Monty Roberts, author of The Man Who Listens to Horses Animals in Translation is a comprehensive collection of the discoveries of a gifted human being. Through a unique set of circumstances, Temple Grandin was born with the ability to live in the animal world, completely understanding their environment. At the same time, she possesses the complex brain of a learned human being who I consider a genius. I read Animals in Translation in the style of a sponge soaking up water. If one is interested in learning more about the lives and needs of animals, Animals in Translation is a must-read. I found it impossible to put down.

Candace B. Pert, Ph.D. author of Molecules of Emotion Animal lovers and people lovers will both be thoroughly charmed by Temple Grandin's latest book. Its sweetly simple style, chock full of fresh and funny anecdotes, somehow delivers brilliant insights into the way animals and autistic people perceive the world. As a neuroscientist researching autism, I was fascinated by Grandin's personal story and excited by her synthesis of classical learning theory and new paradigm mystery.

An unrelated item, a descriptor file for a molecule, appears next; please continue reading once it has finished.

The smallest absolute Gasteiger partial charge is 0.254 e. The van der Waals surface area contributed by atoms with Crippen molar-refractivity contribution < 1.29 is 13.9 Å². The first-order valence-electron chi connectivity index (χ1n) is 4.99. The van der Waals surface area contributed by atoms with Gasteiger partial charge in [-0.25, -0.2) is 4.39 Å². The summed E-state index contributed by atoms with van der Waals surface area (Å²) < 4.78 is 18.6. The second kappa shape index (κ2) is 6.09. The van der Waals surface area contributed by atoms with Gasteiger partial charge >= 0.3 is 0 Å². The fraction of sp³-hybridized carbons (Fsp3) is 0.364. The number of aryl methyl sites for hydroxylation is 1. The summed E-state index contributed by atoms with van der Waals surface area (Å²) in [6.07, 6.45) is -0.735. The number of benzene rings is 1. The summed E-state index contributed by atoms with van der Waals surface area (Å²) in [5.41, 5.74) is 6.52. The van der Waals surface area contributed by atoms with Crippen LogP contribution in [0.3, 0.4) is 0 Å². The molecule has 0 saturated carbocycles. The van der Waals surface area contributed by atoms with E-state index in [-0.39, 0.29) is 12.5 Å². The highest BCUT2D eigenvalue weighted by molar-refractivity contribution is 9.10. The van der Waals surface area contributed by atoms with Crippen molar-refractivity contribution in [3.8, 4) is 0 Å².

Oliver Sacks author of The Man Who Mistook His Wife for a Hat Deeply moving and fascinating.

Dr. Temple Grandin has, in her own inimitable way, brought to us a no-nonsense account of her unique insights into animal behavior and cognition in her most recent book, Animals in Translation. Temple sees it as it is, calls it as she sees it, and explains her rationale in scientific terms. Ably assisted by her coauthor Catherine Johnson, Temple has confronted many of the sacred cows of old school behaviorism and laid them to rest. This book is both entertaining and enlightening for those who would learn more about the way animals think and behave. Two thumbs up for this thoughtful and educational compilation.